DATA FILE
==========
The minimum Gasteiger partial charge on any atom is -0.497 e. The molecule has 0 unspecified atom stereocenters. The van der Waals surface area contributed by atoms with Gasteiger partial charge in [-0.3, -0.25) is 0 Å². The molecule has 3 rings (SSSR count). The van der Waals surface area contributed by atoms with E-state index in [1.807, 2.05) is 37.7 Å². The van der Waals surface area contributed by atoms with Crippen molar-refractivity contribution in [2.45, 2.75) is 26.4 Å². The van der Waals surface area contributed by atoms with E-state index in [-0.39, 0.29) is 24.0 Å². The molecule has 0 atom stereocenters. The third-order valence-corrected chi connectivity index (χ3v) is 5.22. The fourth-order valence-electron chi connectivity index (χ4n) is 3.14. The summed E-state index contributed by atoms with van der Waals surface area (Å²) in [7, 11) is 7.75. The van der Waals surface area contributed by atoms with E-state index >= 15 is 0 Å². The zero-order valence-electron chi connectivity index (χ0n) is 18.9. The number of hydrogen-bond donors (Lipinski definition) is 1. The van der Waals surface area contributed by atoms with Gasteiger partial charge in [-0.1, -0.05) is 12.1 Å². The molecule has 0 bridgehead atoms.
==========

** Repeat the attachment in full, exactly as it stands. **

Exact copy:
The minimum Gasteiger partial charge on any atom is -0.497 e. The molecule has 0 unspecified atom stereocenters. The van der Waals surface area contributed by atoms with Gasteiger partial charge in [-0.3, -0.25) is 0 Å². The molecule has 3 rings (SSSR count). The van der Waals surface area contributed by atoms with E-state index in [1.807, 2.05) is 37.7 Å². The van der Waals surface area contributed by atoms with Crippen molar-refractivity contribution in [2.45, 2.75) is 26.4 Å². The van der Waals surface area contributed by atoms with E-state index in [-0.39, 0.29) is 24.0 Å². The molecule has 0 atom stereocenters. The third-order valence-corrected chi connectivity index (χ3v) is 5.22. The fourth-order valence-electron chi connectivity index (χ4n) is 3.14. The summed E-state index contributed by atoms with van der Waals surface area (Å²) in [7, 11) is 7.75. The van der Waals surface area contributed by atoms with E-state index >= 15 is 0 Å². The zero-order valence-electron chi connectivity index (χ0n) is 18.9. The number of hydrogen-bond donors (Lipinski definition) is 1. The van der Waals surface area contributed by atoms with Gasteiger partial charge in [-0.1, -0.05) is 12.1 Å². The molecule has 0 bridgehead atoms.